Portrait heads of the emperor Octavius Augustus.
“The Joslyn portrait displays clear indications that it was recut from another person’s likeness, limiting the sculptor by dissimilarities to Augustus’ features in the original subject. Recut portraits in general exhibit asymmetries, undercutting, and unnatural planar features where a chisel or other implement has been used to remove undesirable elements. Here, for example, a shallow trough on the forehead is a result of cutting back longer locks in the original. Great care was taken to emulate Augustus’ signature fork-and-pincer feature higher up on the forehead, using the technique of undercutting to create the illusion of volume and definition, which in the process created the trough. […] Careful examination of the nape of the neck further reveals the work of the chisel in removing excess hair. […]
The surviving locks, as well as the shape of the face, the left turn of the head, and the amount of hair removed at the nape of the neck, strongly suggest that the original portrait was a replica of the so-called “Cagliari type” of the emperor Nero (r. 54–68 A.D.). This first official portrait type of Nero as emperor was created early in his reign, around 54–59 A.D., and featured a caplike hairstyle, with long strands centrally parted low on the forehead; long, wide sideburns; and a longish hair treatment at the nape of the neck.”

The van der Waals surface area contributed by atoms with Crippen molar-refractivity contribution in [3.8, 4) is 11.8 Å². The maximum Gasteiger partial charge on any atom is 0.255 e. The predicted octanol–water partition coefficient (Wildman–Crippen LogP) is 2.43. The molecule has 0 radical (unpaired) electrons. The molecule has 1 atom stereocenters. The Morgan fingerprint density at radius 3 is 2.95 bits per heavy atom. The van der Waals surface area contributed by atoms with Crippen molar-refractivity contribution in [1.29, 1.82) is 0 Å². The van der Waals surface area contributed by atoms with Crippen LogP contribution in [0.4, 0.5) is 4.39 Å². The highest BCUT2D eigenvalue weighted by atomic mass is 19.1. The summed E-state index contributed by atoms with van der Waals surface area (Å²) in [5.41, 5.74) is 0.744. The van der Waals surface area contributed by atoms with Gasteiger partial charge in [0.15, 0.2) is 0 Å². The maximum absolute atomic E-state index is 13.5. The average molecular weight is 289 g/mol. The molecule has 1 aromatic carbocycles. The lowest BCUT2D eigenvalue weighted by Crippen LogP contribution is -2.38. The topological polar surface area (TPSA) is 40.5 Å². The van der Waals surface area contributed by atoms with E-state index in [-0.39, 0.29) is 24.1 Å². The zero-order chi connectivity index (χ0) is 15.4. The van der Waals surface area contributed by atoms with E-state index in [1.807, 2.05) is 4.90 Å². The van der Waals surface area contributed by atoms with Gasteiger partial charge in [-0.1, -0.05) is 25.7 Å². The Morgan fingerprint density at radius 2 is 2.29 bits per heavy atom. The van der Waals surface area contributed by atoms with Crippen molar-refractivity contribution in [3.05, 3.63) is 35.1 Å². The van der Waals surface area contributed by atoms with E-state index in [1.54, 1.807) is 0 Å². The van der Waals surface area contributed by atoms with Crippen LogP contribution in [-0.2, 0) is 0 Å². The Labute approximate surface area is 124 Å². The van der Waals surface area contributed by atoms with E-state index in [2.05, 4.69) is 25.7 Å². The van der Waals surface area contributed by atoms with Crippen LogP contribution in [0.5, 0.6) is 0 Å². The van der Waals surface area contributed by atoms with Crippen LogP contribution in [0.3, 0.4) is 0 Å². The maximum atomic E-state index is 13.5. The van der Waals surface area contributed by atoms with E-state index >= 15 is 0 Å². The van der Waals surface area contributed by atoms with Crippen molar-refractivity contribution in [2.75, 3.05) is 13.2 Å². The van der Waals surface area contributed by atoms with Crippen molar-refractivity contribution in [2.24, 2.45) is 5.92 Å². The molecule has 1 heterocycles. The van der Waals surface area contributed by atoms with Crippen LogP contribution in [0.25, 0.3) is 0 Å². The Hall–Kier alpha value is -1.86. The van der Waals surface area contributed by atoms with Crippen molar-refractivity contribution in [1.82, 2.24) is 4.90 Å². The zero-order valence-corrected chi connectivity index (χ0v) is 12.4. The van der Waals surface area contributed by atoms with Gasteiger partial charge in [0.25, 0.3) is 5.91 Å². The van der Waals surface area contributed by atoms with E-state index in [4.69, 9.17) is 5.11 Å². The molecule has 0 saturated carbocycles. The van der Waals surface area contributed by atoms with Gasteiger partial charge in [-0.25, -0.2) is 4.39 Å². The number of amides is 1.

“The neck’s base is roundish, detail indicating that the head, sculpted separately, was designed to a monumental sculpture, whether a full-length one or to be implanted on a pedestal, which worked as a support to high-ranking figures’ removable heads, being thus easily replaced when necessary. For a long time, it stood on a togaed statue, to which it did not belong. It comes from Myrtilis, where it would stand in the first place, certainly at the city Forum.
The item shows different proportions between the long face and the thick hair, as well as the broad neck, leading to the hypothesis that the emperor portrayed in the first place might have been Caligula, whose damnatio memoriae (damnation of memory) should have provoked the opportune remaking of the item according to his predecessor’s iconographic rules of proportion. (According to record of the MNA’s Roman Sculpture Catalogue, by José Luís de Matos).”